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"Romans vs Celts in Aquileia, Italy" Topic


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Tango01 Supporting Member of TMP13 Jan 2020 2:39 p.m. PST

"Aquileia was founded in 181 BC as a Roman colony to prevent Celtic incursions in the Italian interior. Soon the Celtic tribes of N/Eastern Alpine Italy, Pannonia and other neighbouring regions, reacted by force to this colonisation and I suppose that the image depicts a modern reenactment of the battle related to this reaction. I noted an interesting feature in the image, that is the elaborate but somewhat outdated linothorax of the fallen Italian warrior. It seems that he is a Venetian or Etruscan allied warrior of the Roman force (auxilia)…."

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Amicalement
Armand

Kenntak16 Jan 2020 4:13 a.m. PST

The linothorax armor on the fallen warrior looks great, but was probably no longer used at that time.

Maxshadow16 Jan 2020 5:22 p.m. PST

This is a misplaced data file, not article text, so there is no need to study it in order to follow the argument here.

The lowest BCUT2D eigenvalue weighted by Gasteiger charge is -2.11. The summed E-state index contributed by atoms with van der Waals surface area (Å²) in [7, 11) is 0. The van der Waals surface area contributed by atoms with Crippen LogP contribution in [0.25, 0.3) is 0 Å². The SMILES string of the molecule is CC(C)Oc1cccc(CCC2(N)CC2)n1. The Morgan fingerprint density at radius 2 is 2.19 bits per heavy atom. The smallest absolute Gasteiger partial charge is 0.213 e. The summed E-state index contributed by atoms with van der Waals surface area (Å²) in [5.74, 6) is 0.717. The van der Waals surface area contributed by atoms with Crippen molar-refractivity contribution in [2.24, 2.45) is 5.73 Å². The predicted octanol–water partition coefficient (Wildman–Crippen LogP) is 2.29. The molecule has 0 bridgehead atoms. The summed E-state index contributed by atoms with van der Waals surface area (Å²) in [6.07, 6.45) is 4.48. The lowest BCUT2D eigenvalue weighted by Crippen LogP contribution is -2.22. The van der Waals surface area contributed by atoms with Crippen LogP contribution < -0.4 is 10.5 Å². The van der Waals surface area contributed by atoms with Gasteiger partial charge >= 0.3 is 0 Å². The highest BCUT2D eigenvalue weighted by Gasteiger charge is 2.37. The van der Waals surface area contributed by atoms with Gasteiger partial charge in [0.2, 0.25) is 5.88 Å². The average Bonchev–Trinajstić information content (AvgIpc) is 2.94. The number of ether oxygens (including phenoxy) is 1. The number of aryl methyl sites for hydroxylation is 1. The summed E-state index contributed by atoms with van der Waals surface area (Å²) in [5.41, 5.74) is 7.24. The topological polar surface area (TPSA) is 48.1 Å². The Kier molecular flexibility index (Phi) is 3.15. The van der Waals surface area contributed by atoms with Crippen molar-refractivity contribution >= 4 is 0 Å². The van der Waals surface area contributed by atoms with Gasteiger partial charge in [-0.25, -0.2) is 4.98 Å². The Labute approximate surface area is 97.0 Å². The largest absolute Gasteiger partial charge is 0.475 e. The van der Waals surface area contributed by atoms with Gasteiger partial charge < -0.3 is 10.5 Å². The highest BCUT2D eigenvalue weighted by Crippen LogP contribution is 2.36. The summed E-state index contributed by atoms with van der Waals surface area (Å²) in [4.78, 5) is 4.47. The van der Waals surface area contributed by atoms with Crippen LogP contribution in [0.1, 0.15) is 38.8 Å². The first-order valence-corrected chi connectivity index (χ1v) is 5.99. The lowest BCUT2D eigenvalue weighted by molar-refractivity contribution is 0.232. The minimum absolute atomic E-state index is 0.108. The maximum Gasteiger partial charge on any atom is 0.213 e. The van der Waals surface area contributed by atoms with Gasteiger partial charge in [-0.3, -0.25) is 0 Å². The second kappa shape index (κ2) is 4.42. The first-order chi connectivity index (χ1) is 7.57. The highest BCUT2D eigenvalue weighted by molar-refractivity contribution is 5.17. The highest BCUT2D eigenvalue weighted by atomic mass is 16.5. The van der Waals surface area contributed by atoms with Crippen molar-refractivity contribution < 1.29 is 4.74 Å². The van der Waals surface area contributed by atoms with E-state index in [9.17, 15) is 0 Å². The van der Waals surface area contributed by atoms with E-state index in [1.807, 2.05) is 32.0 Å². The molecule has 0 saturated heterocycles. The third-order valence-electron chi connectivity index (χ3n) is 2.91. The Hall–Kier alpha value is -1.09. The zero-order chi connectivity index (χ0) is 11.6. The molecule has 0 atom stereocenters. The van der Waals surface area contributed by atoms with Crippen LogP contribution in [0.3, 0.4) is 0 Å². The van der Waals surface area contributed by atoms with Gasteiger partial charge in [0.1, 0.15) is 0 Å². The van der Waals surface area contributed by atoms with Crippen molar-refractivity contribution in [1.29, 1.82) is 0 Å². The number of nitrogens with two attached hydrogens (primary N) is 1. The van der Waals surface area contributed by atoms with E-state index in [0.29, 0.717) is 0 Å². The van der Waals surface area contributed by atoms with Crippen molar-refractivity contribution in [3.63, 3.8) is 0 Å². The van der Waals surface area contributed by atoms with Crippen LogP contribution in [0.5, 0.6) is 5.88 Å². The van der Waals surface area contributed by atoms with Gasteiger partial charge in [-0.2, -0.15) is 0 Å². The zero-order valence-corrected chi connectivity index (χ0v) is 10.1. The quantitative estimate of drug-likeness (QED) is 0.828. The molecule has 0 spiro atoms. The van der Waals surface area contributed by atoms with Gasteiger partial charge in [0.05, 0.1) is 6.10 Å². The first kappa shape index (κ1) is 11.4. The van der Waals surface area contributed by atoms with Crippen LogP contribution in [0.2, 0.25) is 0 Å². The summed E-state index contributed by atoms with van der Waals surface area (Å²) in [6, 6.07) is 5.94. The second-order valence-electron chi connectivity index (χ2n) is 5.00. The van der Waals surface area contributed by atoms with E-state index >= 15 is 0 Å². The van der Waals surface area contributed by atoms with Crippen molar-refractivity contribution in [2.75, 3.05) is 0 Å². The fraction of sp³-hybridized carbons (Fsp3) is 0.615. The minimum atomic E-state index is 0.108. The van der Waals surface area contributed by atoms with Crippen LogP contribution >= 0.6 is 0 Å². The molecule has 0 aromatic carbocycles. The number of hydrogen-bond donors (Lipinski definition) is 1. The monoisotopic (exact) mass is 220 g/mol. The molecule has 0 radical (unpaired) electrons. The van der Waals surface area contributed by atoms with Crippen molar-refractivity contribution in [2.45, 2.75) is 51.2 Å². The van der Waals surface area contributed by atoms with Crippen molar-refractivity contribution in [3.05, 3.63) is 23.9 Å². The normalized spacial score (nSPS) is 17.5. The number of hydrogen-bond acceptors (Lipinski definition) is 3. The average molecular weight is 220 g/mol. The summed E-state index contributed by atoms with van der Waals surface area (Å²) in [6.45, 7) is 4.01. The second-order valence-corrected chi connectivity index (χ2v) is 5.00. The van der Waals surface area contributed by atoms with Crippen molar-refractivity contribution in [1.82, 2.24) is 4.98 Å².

Great find Tango!

Damion16 Jan 2020 11:10 p.m. PST

The warrior on the ground is probably a Celt. There are Celtic reenactment groups in Europe that have painted armour like that. The statues of seated warriors from Celtic sites like Entremont, which I think date to the second or first century bc have warriors wearing linothorax type armour.
Here's one from Glanum:

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Kenntak18 Jan 2020 11:07 a.m. PST

Thanks for pointing that out Damion. That's very interesting.

Tango01 Supporting Member of TMP18 Jan 2020 7:57 p.m. PST

A votre service mon ami!. (smile)

Amicalement
Armand

GurKhan22 Jan 2020 3:50 a.m. PST

The statues of seated warriors from Celtic sites like Entremont, which I think date to the second or first century bc have warriors wearing linothorax type armour.

Though the date of those statues is not, I think, very firmly established. Andre Rapin's article in the 1999 "Gladius" (http://gladius.revistas.csic.es/index.php/gladius/issue/view/2 ) suggests that the Glanum and Roquepertuse statues are earlier than the 3rd-century BC date commonly assigned.

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